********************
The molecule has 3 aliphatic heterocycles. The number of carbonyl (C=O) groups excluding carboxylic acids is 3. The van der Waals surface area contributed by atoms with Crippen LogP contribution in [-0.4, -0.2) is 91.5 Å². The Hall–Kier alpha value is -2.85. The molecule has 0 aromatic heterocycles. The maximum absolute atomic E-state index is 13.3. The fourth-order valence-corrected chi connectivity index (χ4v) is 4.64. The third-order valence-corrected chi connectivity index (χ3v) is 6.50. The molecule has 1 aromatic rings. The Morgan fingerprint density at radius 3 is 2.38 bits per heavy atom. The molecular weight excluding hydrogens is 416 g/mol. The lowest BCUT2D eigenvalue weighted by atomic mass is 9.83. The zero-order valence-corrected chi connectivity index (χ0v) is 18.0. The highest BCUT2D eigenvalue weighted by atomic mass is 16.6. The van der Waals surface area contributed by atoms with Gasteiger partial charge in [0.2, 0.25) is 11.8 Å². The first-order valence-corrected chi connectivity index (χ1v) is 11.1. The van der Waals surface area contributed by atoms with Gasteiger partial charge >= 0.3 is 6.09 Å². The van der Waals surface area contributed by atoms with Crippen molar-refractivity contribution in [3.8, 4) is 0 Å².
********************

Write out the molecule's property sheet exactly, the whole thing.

The molecule has 3 aliphatic heterocycles. The number of carbonyl (C=O) groups excluding carboxylic acids is 3. The van der Waals surface area contributed by atoms with Crippen LogP contribution in [-0.4, -0.2) is 91.5 Å². The Hall–Kier alpha value is -2.85. The molecule has 0 aromatic heterocycles. The maximum absolute atomic E-state index is 13.3. The fourth-order valence-corrected chi connectivity index (χ4v) is 4.64. The third-order valence-corrected chi connectivity index (χ3v) is 6.50. The molecule has 1 aromatic rings. The Morgan fingerprint density at radius 3 is 2.38 bits per heavy atom. The molecular weight excluding hydrogens is 416 g/mol. The lowest BCUT2D eigenvalue weighted by atomic mass is 9.83. The zero-order valence-corrected chi connectivity index (χ0v) is 18.0. The highest BCUT2D eigenvalue weighted by atomic mass is 16.6. The van der Waals surface area contributed by atoms with Gasteiger partial charge in [0.2, 0.25) is 11.8 Å². The first-order valence-corrected chi connectivity index (χ1v) is 11.1. The van der Waals surface area contributed by atoms with Gasteiger partial charge >= 0.3 is 6.09 Å². The van der Waals surface area contributed by atoms with Crippen molar-refractivity contribution in [3.8, 4) is 0 Å².